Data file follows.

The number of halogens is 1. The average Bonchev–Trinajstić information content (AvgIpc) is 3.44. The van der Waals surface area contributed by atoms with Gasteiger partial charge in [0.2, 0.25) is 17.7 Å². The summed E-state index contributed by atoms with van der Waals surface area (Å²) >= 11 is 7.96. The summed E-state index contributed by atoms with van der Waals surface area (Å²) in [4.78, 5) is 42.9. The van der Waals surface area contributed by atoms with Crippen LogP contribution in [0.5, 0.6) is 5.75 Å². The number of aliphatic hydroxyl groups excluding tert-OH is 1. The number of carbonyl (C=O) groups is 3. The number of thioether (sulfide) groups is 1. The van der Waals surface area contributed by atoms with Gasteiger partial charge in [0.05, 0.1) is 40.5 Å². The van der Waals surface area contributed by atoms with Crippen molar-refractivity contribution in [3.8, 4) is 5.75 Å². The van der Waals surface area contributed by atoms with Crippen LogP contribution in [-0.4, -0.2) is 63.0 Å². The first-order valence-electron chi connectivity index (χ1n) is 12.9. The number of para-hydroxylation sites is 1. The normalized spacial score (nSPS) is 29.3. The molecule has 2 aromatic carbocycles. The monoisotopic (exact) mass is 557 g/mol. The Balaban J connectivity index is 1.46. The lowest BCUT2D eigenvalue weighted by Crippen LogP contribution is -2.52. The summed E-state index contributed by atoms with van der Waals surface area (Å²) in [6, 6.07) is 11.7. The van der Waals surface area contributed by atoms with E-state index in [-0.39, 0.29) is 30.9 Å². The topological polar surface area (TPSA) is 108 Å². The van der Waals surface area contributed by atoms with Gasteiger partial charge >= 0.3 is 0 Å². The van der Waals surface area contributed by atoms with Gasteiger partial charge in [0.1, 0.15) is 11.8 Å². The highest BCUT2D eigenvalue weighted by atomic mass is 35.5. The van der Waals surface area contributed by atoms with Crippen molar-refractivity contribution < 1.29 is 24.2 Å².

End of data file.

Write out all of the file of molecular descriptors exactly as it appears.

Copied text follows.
The number of halogens is 1. The average Bonchev–Trinajstić information content (AvgIpc) is 3.44. The van der Waals surface area contributed by atoms with Gasteiger partial charge in [0.2, 0.25) is 17.7 Å². The summed E-state index contributed by atoms with van der Waals surface area (Å²) >= 11 is 7.96. The summed E-state index contributed by atoms with van der Waals surface area (Å²) in [4.78, 5) is 42.9. The van der Waals surface area contributed by atoms with Crippen LogP contribution in [0.5, 0.6) is 5.75 Å². The number of aliphatic hydroxyl groups excluding tert-OH is 1. The number of carbonyl (C=O) groups is 3. The number of thioether (sulfide) groups is 1. The van der Waals surface area contributed by atoms with Gasteiger partial charge in [0.05, 0.1) is 40.5 Å². The van der Waals surface area contributed by atoms with Crippen molar-refractivity contribution in [3.8, 4) is 5.75 Å². The van der Waals surface area contributed by atoms with Crippen LogP contribution in [-0.4, -0.2) is 63.0 Å². The first-order valence-electron chi connectivity index (χ1n) is 12.9. The number of para-hydroxylation sites is 1. The normalized spacial score (nSPS) is 29.3. The molecule has 2 aromatic carbocycles. The monoisotopic (exact) mass is 557 g/mol. The Balaban J connectivity index is 1.46. The lowest BCUT2D eigenvalue weighted by Crippen LogP contribution is -2.52. The summed E-state index contributed by atoms with van der Waals surface area (Å²) in [6, 6.07) is 11.7. The van der Waals surface area contributed by atoms with E-state index in [-0.39, 0.29) is 30.9 Å². The topological polar surface area (TPSA) is 108 Å². The van der Waals surface area contributed by atoms with Gasteiger partial charge >= 0.3 is 0 Å². The van der Waals surface area contributed by atoms with Gasteiger partial charge in [0.1, 0.15) is 11.8 Å². The highest BCUT2D eigenvalue weighted by atomic mass is 35.5. The van der Waals surface area contributed by atoms with Crippen molar-refractivity contribution < 1.29 is 24.2 Å².